Proposals to Reform the Escape Clause: Hearing Before the Committee on Finance, United States Senate, Ninety-ninth Congress, Second Session, July 17, 1986, Title III of S. 1860, S. 1863, S. 2099, Volume 4
U.S. Government Printing Office, 1986 - 215 pages
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action additional adjustment plan Administration agreement allow Ambassador amendment American antitrust appropriate assistance Association authority become believe benefits bill cause Chairman changes Commission Committee companies competition concerned Congress consider consideration consumers continue cost countries decision determination discretion domestic industry duty economic effect escape clause example existing exports fact factors fair finding firms follows foreign GATT give going granted hearing import relief import restrictions impose improve increased interest International Trade involved issue labor legislation less limited means motorcycles negotiations objectives period petition position practices President President's problems proposals protection question quotas reason recommended remedy Representative response restrictions result section 201 Senator DANFORTH Senator HEINZ serious injury specific standard statement statute substantial tariff Thank threat tion U.S. trade unfair United USTR
Page 135 - If, as a result of unforeseen developments and of the effect of the obligations incurred by a contracting party under this Agreement, including tariff concessions, any product is being imported into the territory of that contracting party in such increased quantities and under such conditions as to cause or threaten serious injury to domestic producers in that territory of like or directly competitive products, the contracting party shall be free, in respect of such product, and to the extent and...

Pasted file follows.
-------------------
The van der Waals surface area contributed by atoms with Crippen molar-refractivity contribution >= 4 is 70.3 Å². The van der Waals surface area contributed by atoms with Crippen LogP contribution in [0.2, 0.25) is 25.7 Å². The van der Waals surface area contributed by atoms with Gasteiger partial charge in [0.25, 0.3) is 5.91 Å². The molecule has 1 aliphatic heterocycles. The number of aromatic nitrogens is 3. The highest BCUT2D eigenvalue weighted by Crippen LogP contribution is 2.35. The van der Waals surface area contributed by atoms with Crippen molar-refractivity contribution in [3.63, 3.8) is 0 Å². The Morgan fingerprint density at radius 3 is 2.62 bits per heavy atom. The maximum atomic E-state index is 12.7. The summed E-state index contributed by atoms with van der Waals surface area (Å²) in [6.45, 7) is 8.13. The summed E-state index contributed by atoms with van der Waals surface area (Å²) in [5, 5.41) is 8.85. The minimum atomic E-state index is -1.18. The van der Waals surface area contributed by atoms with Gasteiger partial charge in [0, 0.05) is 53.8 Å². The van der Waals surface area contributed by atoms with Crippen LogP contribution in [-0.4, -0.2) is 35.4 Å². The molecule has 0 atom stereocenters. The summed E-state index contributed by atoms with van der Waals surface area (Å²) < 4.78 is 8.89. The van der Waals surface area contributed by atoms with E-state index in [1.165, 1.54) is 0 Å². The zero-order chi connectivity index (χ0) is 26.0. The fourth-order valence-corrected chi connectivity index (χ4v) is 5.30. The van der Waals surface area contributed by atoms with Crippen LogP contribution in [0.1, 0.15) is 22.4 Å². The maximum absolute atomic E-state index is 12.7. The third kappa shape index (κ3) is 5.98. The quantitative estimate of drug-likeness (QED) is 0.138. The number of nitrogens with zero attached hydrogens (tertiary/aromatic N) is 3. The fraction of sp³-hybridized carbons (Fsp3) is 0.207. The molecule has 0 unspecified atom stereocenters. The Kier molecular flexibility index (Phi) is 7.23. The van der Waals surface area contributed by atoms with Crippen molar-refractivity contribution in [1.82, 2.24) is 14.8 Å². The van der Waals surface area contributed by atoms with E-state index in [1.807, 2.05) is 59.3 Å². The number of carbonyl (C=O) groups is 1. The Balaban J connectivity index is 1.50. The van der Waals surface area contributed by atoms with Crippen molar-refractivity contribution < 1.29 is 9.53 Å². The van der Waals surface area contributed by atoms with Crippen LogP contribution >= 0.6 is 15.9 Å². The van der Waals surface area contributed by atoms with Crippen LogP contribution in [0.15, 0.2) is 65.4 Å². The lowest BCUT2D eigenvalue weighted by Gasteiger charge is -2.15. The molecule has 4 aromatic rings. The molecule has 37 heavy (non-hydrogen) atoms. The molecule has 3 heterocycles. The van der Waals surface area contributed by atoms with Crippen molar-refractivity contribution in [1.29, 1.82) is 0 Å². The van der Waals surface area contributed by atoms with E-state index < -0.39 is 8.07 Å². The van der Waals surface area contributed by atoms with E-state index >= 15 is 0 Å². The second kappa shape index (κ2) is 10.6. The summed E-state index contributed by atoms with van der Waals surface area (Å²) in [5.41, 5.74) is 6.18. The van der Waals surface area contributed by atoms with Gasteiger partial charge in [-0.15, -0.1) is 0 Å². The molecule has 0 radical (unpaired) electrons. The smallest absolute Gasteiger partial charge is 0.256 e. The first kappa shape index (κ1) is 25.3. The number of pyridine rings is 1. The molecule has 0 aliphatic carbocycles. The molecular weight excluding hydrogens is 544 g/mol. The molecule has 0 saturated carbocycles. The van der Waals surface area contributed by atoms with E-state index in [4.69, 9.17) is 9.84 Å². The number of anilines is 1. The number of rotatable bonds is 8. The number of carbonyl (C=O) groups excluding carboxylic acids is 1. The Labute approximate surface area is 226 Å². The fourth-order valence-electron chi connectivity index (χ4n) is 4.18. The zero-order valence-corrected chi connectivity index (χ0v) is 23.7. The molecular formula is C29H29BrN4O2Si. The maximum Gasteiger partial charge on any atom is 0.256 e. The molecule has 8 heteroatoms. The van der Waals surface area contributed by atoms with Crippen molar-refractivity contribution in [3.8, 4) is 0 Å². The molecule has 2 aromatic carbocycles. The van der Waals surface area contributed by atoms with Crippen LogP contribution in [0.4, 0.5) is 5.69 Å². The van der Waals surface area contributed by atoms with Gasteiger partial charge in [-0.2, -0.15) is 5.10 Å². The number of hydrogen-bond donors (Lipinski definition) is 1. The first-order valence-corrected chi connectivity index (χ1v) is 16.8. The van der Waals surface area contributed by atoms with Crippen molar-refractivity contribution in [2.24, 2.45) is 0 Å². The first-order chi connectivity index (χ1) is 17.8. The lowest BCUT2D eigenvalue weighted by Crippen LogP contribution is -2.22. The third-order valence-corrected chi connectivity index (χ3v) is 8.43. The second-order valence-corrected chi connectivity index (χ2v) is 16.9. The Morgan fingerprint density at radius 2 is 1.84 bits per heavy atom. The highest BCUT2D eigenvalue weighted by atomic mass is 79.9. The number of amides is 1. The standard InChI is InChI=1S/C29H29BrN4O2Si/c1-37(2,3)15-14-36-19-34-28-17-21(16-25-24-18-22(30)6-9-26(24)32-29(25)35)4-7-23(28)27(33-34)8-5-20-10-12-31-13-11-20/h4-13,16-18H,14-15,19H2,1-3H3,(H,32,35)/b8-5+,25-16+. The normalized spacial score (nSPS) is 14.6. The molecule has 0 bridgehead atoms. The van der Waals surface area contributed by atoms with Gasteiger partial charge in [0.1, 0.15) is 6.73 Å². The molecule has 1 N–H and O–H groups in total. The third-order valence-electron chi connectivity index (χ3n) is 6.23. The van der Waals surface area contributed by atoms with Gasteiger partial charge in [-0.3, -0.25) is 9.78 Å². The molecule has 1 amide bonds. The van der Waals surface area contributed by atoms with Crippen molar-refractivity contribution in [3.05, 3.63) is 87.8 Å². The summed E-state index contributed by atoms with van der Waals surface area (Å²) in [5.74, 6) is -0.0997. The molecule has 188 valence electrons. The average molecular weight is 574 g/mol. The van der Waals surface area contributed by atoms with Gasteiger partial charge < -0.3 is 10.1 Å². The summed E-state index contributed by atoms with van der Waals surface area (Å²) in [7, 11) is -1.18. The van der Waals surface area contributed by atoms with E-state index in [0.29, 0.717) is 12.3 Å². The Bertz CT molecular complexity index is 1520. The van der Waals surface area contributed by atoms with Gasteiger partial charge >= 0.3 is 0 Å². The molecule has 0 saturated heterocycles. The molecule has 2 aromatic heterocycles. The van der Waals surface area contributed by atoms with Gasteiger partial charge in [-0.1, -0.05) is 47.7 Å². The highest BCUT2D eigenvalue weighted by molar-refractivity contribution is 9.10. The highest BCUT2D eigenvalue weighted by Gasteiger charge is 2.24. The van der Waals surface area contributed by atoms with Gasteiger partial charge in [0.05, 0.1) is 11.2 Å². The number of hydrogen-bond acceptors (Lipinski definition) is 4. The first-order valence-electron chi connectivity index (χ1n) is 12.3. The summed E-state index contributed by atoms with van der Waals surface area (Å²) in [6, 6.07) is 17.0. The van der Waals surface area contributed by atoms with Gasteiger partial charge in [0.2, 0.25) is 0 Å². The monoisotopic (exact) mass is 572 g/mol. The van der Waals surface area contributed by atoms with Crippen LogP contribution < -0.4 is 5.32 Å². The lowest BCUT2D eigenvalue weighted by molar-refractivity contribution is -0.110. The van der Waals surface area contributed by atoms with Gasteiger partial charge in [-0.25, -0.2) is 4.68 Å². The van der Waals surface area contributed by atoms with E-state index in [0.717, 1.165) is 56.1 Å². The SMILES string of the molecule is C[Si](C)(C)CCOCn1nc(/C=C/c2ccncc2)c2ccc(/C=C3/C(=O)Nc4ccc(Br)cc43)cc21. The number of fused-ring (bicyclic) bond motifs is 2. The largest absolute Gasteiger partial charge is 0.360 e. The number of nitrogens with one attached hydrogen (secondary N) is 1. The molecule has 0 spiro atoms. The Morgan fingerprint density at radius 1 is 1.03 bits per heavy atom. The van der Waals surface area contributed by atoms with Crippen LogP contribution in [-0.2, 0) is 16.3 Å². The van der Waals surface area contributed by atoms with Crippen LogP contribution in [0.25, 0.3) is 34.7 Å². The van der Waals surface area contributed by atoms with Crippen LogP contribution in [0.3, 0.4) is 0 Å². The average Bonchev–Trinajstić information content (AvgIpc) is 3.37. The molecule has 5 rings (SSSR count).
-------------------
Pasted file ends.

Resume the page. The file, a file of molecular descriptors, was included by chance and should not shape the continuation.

Page 135 - Agreement, including tariff concessions, any product is being imported into the territory of that contracting party in such increased quantities and under such conditions as to cause or threaten serious injury to domestic producers in that territory of like or directly competitive products...
Page 74 - Development, the Director of the Office of Management and Budget, the Chairman of the Council of Economic Advisers, the...
Page 79 - Since something of value has been taken from them by escape-clause restrictions, the GATT rules authorize them to right the balance by imposing restrictions of their own against a similar volume of their imports from the United States — or from any other country taking similar action — or by being compensated by the United States through...
Page 122 - STATEMENT OF ALLAN I. MENDELOWITZ SENIOR ASSOCIATE DIRECTOR NATIONAL SECURITY AND INTERNATIONAL AFFAIRS DIVISION BEFORE THE SUBCOMMITTEE ON COMMERCE, CONSUMER, AND MONETARY AFFAIRS HOUSE COMMITTEE ON GOVERNMENT OPERATIONS T-NSIAD-87-12 45 Mr.
Page 132 - Steps toward a more open trading order generally have a favorable rather than an unfavorable impact on domestic jobs. Nevertheless, damaging import surges, whatever their cause, should be a matter of great concern to our people and our Government. I believe we should have effective instruments readily available to help avoid serious injury from imports and give American industries and workers time to adjust to increased imports in an orderly way.
Page 148 - ... the significant idling of productive facilities in the industry, the inability of a significant number of firms to operate at a reasonable level of profit, and significant unemployment or underemployment within the industry; (B) with respect to threat of serious injury...
Page 144 - States in such increased quantities as to be a substantial cause of serious injury, or the threat thereof, to the domestic industry producing an article like or directly competitive with the imported article. "(B) For purposes of this section, the term 'substantial cause ' means a cause which is important and not less than any other cause.
Page 109 - The following domestic subsidies, if provided or required by government action to a specific enterprise or industry, or group of enterprises or industries, whether publicly or privately owned and whether paid or bestowed directly or indirectly on the manufacture, production, or export of any class or kind of merchandise: "(I) The provision of capital, loans, or loan guarantees on terms inconsistent with commercial considerations.